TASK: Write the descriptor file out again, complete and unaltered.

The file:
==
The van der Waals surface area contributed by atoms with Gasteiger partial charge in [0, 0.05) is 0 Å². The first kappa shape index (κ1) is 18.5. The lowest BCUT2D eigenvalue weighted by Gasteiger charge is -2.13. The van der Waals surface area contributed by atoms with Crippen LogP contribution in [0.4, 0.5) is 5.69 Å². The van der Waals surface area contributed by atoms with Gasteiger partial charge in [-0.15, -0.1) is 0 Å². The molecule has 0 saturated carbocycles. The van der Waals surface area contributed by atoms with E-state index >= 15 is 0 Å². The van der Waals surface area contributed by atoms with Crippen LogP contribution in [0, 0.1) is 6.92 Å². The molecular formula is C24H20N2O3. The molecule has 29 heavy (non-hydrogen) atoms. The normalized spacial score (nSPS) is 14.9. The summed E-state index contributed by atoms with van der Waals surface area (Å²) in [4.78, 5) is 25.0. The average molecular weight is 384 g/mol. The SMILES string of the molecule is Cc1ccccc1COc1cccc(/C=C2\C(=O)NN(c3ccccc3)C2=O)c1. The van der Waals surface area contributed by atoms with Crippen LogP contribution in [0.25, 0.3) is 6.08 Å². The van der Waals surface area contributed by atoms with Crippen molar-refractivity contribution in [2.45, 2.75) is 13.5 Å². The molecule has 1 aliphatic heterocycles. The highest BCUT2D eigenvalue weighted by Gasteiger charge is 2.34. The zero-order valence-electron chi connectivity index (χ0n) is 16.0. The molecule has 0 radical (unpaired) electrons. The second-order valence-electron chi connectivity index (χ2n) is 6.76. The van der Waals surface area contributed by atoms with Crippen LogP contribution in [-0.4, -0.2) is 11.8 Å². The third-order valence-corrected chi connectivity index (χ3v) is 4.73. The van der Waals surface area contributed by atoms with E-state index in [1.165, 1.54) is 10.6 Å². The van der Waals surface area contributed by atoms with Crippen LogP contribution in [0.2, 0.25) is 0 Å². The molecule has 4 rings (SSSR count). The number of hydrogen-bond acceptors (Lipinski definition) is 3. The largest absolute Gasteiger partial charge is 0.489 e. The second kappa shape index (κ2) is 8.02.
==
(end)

The van der Waals surface area contributed by atoms with Gasteiger partial charge in [0, 0.05) is 0 Å². The first kappa shape index (κ1) is 18.5. The lowest BCUT2D eigenvalue weighted by Gasteiger charge is -2.13. The van der Waals surface area contributed by atoms with Crippen LogP contribution in [0.4, 0.5) is 5.69 Å². The van der Waals surface area contributed by atoms with Gasteiger partial charge in [-0.15, -0.1) is 0 Å². The molecule has 0 saturated carbocycles. The van der Waals surface area contributed by atoms with E-state index >= 15 is 0 Å². The van der Waals surface area contributed by atoms with Crippen LogP contribution in [0, 0.1) is 6.92 Å². The molecular formula is C24H20N2O3. The molecule has 29 heavy (non-hydrogen) atoms. The normalized spacial score (nSPS) is 14.9. The summed E-state index contributed by atoms with van der Waals surface area (Å²) in [4.78, 5) is 25.0. The average molecular weight is 384 g/mol. The SMILES string of the molecule is Cc1ccccc1COc1cccc(/C=C2\C(=O)NN(c3ccccc3)C2=O)c1. The van der Waals surface area contributed by atoms with Crippen LogP contribution in [0.25, 0.3) is 6.08 Å². The van der Waals surface area contributed by atoms with Crippen molar-refractivity contribution in [2.45, 2.75) is 13.5 Å². The molecule has 1 aliphatic heterocycles. The highest BCUT2D eigenvalue weighted by Gasteiger charge is 2.34. The zero-order valence-electron chi connectivity index (χ0n) is 16.0. The molecule has 0 radical (unpaired) electrons. The second-order valence-electron chi connectivity index (χ2n) is 6.76. The van der Waals surface area contributed by atoms with Crippen LogP contribution in [-0.4, -0.2) is 11.8 Å². The third-order valence-corrected chi connectivity index (χ3v) is 4.73. The van der Waals surface area contributed by atoms with E-state index in [1.165, 1.54) is 10.6 Å². The van der Waals surface area contributed by atoms with Crippen LogP contribution in [0.2, 0.25) is 0 Å². The molecule has 4 rings (SSSR count). The number of hydrogen-bond acceptors (Lipinski definition) is 3. The largest absolute Gasteiger partial charge is 0.489 e. The second kappa shape index (κ2) is 8.02.